Some dogs can develop diabetes due to a so-called “auto-immune reaction, where the dog’s own body defence system,  - its immune system - attacks and destroys the pancreas. Mostly however, diabetes in dogs is due to one of two other types of disease. Either the pancreas makes insufficient insulin, or the cells in the body cease being able to respond to the insulin (“insulin resistance”).

#1. Reduced Insulin Production

The pancreas can become damaged in a variety of different ways, all leading to reduced insulin production. The pancreas is a very fragile organ and it can be damaged by infection and by inflammation

Repeated bouts of pancreatitis (inflammation of the pancreas) can wipe out the insulin producing cells, as would most pancreatic cancers. One of our dogs, a Cocker Spaniel, was a real garbage guts. We had some long renovations at home and she sought out the fatty chicken carcasses that our less than tidy tradies would leave lying around, despite our repeated pleas for them to use the bins. She had several bouts of pancreatitis and later in life developed diabetes.

Some hormones made naturally in the body are antagonistic to insulin production. Typically the hormones released around the time a bitch is on heat will affect insulin secretion. All the hormones in the body are interdependent, and other conditions like an underactive thyroid and overactive adrenal glands (“Cushings disease”) can affect insulin secretion.

As vets we have a fantastic array of medications we use every day. Our training makes us well aware that wonderful though these drugs may be, the same drugs almost invariably have side effects. Over the years, my clients have often asked me for more of the wonderful blue (or green, or white) pills to stop their dog scratching. Whilst they do indeed stop a lot of itches, repeated doses of cortisone can lead to the development of diabetes.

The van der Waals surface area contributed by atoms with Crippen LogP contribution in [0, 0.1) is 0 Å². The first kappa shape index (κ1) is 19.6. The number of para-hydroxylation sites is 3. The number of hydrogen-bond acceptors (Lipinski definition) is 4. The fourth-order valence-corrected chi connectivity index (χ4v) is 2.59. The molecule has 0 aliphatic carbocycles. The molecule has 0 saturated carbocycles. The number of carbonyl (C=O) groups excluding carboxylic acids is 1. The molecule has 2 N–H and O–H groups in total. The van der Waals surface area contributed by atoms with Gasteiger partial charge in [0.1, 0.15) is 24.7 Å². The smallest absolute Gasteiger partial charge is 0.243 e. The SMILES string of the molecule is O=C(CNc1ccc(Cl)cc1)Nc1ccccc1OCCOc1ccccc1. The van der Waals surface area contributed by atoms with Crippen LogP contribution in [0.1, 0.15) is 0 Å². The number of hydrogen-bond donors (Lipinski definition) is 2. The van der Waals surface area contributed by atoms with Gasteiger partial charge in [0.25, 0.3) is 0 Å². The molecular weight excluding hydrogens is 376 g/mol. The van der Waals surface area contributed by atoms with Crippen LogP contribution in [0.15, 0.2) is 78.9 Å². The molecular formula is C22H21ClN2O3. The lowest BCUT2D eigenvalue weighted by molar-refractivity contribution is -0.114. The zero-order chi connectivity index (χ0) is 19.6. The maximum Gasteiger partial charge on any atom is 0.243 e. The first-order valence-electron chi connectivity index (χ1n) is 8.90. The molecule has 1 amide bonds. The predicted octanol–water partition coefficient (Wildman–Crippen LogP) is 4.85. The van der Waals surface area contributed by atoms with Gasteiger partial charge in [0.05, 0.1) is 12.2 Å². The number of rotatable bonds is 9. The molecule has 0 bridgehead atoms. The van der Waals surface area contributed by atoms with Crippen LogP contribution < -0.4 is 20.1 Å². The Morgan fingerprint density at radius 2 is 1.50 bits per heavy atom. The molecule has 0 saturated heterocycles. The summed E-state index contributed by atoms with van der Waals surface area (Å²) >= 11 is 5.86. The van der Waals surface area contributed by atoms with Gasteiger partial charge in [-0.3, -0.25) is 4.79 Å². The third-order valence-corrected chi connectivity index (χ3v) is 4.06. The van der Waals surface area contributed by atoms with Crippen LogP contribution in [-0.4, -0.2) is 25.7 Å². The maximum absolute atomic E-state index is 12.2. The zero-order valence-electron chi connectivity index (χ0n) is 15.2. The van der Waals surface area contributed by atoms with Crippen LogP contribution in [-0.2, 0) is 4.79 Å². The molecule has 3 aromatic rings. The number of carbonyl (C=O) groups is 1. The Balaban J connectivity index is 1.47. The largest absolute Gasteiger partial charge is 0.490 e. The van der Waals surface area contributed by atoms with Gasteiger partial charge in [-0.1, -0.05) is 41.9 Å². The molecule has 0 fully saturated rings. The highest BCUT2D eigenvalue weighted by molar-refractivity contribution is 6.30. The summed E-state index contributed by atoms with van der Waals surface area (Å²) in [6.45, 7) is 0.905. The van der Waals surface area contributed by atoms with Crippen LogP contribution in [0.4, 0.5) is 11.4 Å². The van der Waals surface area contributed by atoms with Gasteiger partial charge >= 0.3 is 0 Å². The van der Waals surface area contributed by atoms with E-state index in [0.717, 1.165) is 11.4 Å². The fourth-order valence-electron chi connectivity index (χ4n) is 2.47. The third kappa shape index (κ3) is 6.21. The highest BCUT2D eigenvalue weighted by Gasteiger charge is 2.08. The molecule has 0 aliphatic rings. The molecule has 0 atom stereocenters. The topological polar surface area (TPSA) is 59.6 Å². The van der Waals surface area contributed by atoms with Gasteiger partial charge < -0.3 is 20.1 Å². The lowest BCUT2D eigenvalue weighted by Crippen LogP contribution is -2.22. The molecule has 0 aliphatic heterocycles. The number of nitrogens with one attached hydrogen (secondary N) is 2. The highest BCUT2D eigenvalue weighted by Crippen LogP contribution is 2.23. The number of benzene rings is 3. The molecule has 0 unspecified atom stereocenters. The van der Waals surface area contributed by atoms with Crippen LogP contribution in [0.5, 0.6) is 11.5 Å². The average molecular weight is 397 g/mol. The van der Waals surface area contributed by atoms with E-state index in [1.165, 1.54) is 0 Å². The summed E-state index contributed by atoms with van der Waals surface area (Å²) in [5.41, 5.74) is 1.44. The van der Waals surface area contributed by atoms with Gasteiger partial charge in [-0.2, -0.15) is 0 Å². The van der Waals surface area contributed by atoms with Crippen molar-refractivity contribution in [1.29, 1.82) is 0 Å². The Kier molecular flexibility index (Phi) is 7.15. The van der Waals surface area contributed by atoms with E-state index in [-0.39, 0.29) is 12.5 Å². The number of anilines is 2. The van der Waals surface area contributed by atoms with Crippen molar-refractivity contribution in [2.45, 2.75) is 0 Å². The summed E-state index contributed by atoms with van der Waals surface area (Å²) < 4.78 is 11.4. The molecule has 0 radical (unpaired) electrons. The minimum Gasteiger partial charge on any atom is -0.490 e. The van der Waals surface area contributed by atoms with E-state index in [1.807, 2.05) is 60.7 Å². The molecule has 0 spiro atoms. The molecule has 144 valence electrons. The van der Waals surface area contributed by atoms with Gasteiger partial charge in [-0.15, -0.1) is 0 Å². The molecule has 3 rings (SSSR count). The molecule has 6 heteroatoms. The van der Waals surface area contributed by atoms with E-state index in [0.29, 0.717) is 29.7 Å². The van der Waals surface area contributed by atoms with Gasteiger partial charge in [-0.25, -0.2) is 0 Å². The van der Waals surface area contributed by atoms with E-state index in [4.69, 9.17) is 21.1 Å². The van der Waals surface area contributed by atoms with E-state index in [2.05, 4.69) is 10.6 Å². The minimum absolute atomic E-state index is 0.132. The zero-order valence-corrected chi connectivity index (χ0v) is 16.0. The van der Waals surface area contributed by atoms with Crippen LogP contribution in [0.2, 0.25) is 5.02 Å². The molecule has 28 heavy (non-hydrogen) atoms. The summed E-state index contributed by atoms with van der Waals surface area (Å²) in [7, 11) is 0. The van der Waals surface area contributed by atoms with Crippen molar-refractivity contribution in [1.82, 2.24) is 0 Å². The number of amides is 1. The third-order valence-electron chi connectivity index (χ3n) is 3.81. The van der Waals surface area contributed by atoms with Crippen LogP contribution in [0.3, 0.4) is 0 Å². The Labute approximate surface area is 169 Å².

#2. Insulin Resistance

A common cause of insulin resistance is obesity

Overfeeding a dog can not only lead to a variety of mobility problems, and reduced quality of life and reduced longevity, but obesity and a continually high blood glucose level stops the cells from responding to insulin. They cannot absorb the energy and so the glucose demand-oversupply cycle gets going, leading to diabetes. 

It such a tragedy when an owner comes to us with a fat dog that has diabetes and we have to explain that the obesity may be an owner induced malady. Other diseases can also lead to insulin resistance.

Diagnosis of Diabetes

In the early stages of diabetes, there are few signs to warn us that anything is wrong. Over time, more clues become evident. Sometimes diabetes can develop very quickly, other times it is more insidious. 

Many owners assume that their dog is just getting a bit slower, less enthusiastic about walks and is losing weight because it is older. The hunger and thirst may pass unnoticed

Some dogs are presented because they have gone blind suddenly, with bright white centers to the lens in one or both eyes. These cataracts are quite common in diabetic dogs. 

When we are suspicious of diabetes, we will perform a thorough clinical examination and will always try to get blood and urine samples at the same time, looking for high levels of glucose in both. 

A single high blood glucose level does not necessarily indicate diabetes. False diagnoses can occur if the dog has just eaten or if it is very stressed. If in doubt, there is a blood test for “fructosamine” that shows that a dog has had sustained high blood glucose levels. Our suspicions may also be raised if a dog has had repeated infections, or a history of other diseases.